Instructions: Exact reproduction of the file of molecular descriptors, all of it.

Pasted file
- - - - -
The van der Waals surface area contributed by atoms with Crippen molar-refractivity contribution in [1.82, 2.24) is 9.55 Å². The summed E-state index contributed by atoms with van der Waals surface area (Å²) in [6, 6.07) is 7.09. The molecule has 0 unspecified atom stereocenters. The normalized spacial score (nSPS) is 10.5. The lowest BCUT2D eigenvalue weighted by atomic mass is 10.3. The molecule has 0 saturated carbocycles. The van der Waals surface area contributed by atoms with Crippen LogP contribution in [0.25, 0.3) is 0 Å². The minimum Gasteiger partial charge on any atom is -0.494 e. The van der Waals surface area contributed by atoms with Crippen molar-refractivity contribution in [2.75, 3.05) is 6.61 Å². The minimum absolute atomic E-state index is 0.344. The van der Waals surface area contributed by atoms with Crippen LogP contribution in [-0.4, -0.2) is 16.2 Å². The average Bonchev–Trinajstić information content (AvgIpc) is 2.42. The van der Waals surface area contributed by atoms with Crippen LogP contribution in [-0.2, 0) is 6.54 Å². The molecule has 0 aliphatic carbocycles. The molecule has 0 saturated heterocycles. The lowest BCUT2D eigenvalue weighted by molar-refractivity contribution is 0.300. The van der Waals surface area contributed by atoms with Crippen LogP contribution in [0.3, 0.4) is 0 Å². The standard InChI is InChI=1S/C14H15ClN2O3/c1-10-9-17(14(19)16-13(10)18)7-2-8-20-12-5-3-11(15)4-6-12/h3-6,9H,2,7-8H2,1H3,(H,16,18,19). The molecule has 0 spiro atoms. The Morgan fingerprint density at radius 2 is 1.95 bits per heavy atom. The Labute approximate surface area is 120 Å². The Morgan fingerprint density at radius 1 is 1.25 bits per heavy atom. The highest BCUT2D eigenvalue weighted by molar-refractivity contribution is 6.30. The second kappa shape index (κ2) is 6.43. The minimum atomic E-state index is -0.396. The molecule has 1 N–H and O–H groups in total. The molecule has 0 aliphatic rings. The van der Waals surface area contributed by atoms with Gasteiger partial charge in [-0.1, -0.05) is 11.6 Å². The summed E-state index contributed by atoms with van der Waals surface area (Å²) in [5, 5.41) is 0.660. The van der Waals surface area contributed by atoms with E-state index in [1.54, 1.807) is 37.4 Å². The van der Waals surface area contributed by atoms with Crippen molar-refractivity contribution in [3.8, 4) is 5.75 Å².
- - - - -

The van der Waals surface area contributed by atoms with Crippen molar-refractivity contribution in [1.82, 2.24) is 9.55 Å². The summed E-state index contributed by atoms with van der Waals surface area (Å²) in [6, 6.07) is 7.09. The molecule has 0 unspecified atom stereocenters. The normalized spacial score (nSPS) is 10.5. The lowest BCUT2D eigenvalue weighted by atomic mass is 10.3. The molecule has 0 saturated carbocycles. The van der Waals surface area contributed by atoms with Crippen LogP contribution in [0.25, 0.3) is 0 Å². The minimum Gasteiger partial charge on any atom is -0.494 e. The van der Waals surface area contributed by atoms with Crippen molar-refractivity contribution in [2.75, 3.05) is 6.61 Å². The minimum absolute atomic E-state index is 0.344. The van der Waals surface area contributed by atoms with Crippen LogP contribution in [-0.4, -0.2) is 16.2 Å². The average Bonchev–Trinajstić information content (AvgIpc) is 2.42. The van der Waals surface area contributed by atoms with Crippen LogP contribution in [-0.2, 0) is 6.54 Å². The molecule has 0 aliphatic carbocycles. The molecule has 0 saturated heterocycles. The lowest BCUT2D eigenvalue weighted by molar-refractivity contribution is 0.300. The van der Waals surface area contributed by atoms with Crippen LogP contribution in [0.3, 0.4) is 0 Å². The standard InChI is InChI=1S/C14H15ClN2O3/c1-10-9-17(14(19)16-13(10)18)7-2-8-20-12-5-3-11(15)4-6-12/h3-6,9H,2,7-8H2,1H3,(H,16,18,19). The molecule has 0 spiro atoms. The Morgan fingerprint density at radius 2 is 1.95 bits per heavy atom. The Labute approximate surface area is 120 Å². The Morgan fingerprint density at radius 1 is 1.25 bits per heavy atom. The highest BCUT2D eigenvalue weighted by molar-refractivity contribution is 6.30. The second kappa shape index (κ2) is 6.43. The minimum atomic E-state index is -0.396. The molecule has 1 N–H and O–H groups in total. The molecule has 0 aliphatic rings. The van der Waals surface area contributed by atoms with Gasteiger partial charge in [-0.1, -0.05) is 11.6 Å². The summed E-state index contributed by atoms with van der Waals surface area (Å²) in [5, 5.41) is 0.660. The van der Waals surface area contributed by atoms with E-state index in [1.54, 1.807) is 37.4 Å². The van der Waals surface area contributed by atoms with Crippen molar-refractivity contribution in [3.8, 4) is 5.75 Å².